The Post's trust in the drug industry and the Food and Drug Administration is either naive or uninformed ["The Vioxx Hex," editorial, Sept. 16]. That Merck has "already paid a price for that negligence, in the losses it has suffered after abruptly taking Vioxx off the market" is similarly wrong.
* Merck hid data and medical information from the FDA.
* When the FDA ordered Merck to warn of heart risks with Vioxx, Merck negotiated the label changes for almost two years, noting that even a four-month delay of changes would make the company an extra $229 million. Meanwhile, Merck executives cashed in on pay and stock options. The company's top three executives made hundreds of millions of dollars over the short life of Vioxx (1999-2004).
* David Graham with the FDA estimates that there were 88,000 to 140,000 excess cases of serious coronary heart disease over the five years that Vioxx was on the market in the United States.
* Merck is intent on trying all 5,000 pending cases. If the courts manage to try five cases a year (a monumental feat, actually), Merck will face justice in 1,000 years. The only way to force Merck to pay its victims fairly is the threat of paying large damages to those five cases each year facing trial.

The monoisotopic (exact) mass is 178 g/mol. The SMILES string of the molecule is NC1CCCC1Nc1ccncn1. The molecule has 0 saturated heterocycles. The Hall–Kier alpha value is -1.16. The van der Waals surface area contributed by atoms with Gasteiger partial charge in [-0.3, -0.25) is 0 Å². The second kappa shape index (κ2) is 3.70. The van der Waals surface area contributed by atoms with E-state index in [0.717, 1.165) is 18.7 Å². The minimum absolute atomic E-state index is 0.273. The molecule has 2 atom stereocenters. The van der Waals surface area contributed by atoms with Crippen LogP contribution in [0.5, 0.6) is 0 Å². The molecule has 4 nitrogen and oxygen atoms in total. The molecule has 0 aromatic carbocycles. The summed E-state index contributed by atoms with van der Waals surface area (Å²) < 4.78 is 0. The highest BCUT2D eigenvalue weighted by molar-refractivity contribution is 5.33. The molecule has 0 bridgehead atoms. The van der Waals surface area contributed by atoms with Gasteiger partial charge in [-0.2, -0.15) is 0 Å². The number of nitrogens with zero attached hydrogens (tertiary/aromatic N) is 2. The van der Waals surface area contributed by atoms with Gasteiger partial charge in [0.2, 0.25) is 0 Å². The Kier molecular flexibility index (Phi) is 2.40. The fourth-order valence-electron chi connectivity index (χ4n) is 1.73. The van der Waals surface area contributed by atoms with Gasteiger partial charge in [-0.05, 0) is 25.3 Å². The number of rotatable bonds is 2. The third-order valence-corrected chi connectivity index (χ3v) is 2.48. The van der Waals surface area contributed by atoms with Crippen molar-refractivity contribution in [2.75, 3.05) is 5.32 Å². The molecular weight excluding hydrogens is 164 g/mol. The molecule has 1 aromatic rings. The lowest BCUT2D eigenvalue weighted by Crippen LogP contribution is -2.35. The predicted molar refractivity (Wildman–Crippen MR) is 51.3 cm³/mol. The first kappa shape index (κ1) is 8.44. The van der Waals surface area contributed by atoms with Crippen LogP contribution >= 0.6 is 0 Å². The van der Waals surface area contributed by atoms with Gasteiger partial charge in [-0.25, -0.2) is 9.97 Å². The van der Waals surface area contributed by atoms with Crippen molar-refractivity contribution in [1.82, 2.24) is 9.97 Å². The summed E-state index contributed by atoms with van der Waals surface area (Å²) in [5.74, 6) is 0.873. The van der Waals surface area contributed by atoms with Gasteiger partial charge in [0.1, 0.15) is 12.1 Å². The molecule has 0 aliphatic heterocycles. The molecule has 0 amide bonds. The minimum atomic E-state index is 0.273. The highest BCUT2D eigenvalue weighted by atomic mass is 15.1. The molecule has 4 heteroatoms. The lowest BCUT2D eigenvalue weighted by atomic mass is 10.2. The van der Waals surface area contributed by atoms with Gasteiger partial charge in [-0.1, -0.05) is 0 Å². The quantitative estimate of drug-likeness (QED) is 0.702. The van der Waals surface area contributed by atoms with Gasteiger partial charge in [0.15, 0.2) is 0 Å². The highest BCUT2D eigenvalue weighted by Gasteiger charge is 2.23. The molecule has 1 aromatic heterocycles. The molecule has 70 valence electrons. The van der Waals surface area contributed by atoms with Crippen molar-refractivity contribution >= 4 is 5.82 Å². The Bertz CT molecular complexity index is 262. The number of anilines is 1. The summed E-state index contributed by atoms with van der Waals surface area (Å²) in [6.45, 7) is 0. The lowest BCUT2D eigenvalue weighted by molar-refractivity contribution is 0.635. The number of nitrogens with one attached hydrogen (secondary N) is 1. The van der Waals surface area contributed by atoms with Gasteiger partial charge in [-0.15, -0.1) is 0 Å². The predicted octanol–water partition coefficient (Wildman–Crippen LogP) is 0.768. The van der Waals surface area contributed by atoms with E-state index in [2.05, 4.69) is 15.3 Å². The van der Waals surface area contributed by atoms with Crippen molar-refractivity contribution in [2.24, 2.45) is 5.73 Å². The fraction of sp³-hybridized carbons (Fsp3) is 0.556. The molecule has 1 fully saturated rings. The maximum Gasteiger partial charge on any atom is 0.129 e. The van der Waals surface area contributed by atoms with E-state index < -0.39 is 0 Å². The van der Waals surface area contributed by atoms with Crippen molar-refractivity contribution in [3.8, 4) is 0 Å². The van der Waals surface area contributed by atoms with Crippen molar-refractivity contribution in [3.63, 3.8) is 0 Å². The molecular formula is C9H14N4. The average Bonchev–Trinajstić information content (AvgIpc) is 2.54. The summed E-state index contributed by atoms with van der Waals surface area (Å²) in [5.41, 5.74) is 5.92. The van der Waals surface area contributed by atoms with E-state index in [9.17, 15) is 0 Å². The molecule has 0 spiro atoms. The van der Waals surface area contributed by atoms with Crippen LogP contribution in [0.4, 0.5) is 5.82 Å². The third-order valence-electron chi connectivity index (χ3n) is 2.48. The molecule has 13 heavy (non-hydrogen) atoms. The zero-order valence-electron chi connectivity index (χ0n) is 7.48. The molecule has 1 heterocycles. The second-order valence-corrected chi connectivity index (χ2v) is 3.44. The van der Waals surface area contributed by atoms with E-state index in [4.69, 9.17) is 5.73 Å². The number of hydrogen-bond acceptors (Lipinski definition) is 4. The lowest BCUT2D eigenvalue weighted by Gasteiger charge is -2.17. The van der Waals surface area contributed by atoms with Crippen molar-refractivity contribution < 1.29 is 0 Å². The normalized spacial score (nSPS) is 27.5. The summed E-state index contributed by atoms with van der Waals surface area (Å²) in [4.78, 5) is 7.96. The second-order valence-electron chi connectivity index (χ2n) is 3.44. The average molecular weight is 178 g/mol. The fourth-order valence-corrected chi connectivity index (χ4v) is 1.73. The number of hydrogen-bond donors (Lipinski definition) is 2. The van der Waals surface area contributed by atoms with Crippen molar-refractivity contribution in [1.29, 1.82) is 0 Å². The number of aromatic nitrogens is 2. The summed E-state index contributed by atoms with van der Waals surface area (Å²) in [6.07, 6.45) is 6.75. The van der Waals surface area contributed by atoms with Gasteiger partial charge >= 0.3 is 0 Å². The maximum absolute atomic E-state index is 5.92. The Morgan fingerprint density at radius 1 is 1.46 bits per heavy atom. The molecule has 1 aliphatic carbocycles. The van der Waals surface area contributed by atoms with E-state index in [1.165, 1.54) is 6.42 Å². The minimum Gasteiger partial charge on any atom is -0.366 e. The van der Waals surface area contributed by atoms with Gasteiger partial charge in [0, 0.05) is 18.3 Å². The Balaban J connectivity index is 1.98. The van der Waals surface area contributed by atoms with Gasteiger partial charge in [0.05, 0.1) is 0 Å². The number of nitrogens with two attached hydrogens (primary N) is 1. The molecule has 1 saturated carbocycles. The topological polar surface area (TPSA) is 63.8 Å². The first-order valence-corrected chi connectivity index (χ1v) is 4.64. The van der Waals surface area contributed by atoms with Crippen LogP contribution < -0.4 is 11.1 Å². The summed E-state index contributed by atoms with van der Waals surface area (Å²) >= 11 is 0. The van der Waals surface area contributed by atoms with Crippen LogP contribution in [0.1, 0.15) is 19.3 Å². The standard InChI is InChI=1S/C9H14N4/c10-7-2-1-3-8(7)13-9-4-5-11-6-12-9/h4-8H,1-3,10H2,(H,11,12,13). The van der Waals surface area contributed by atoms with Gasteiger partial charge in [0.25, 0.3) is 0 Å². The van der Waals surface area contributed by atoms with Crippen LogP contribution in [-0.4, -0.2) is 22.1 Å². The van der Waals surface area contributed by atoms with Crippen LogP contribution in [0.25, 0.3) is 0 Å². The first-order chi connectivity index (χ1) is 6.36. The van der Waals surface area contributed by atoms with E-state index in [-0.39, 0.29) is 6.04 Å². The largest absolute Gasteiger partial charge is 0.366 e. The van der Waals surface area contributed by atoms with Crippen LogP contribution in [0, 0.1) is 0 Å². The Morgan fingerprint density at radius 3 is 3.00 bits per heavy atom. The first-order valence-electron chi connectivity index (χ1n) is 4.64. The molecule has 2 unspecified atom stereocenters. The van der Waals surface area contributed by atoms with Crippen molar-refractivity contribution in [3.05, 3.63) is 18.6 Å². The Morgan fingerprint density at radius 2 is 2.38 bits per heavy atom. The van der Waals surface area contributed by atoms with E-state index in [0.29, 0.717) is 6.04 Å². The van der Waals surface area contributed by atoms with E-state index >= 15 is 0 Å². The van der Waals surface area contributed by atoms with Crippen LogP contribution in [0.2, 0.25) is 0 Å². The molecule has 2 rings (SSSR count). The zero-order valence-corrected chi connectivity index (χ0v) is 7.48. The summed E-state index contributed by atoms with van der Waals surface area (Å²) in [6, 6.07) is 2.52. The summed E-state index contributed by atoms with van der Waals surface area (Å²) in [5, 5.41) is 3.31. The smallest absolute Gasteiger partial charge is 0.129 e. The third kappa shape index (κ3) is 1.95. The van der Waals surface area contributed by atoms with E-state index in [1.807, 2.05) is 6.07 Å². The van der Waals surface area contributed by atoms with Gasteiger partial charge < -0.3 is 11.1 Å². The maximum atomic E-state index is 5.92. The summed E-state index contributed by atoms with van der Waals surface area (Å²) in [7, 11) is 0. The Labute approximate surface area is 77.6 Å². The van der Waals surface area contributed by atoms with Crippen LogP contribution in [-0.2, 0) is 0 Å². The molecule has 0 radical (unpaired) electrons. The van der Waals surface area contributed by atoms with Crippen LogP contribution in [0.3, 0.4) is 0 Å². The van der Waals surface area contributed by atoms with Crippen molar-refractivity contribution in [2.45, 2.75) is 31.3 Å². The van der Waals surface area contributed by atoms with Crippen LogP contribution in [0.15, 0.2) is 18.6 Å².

We cannot be soft on companies that cause needless deaths. We must catch those doing wrong and punish them.
The writer is the attorney for the plaintiff in Ernst v. Merck.
The Post said: "Fair compensation for the injured needn't entail disproportionate financial punishment" for Merck and Co., the maker of Vioxx.
But Merck need not fear. The company's penalty for contributing to a man's death is a mere 0.01 percent of its gross profit from last year.
As a law student, I have learned that punitive damages are meant to deter wrongful conduct and encourage responsible behavior. We don't want to bankrupt drugmakers, but we shouldn't have to cross our fingers each time we pop a pill and pray that we don't become the next minuscule Merck write-off.
The Post editorial did get it right in one respect. In the long term, thanks to tort reform, using the courts to "send a message" to Merck isn't going to help consumers.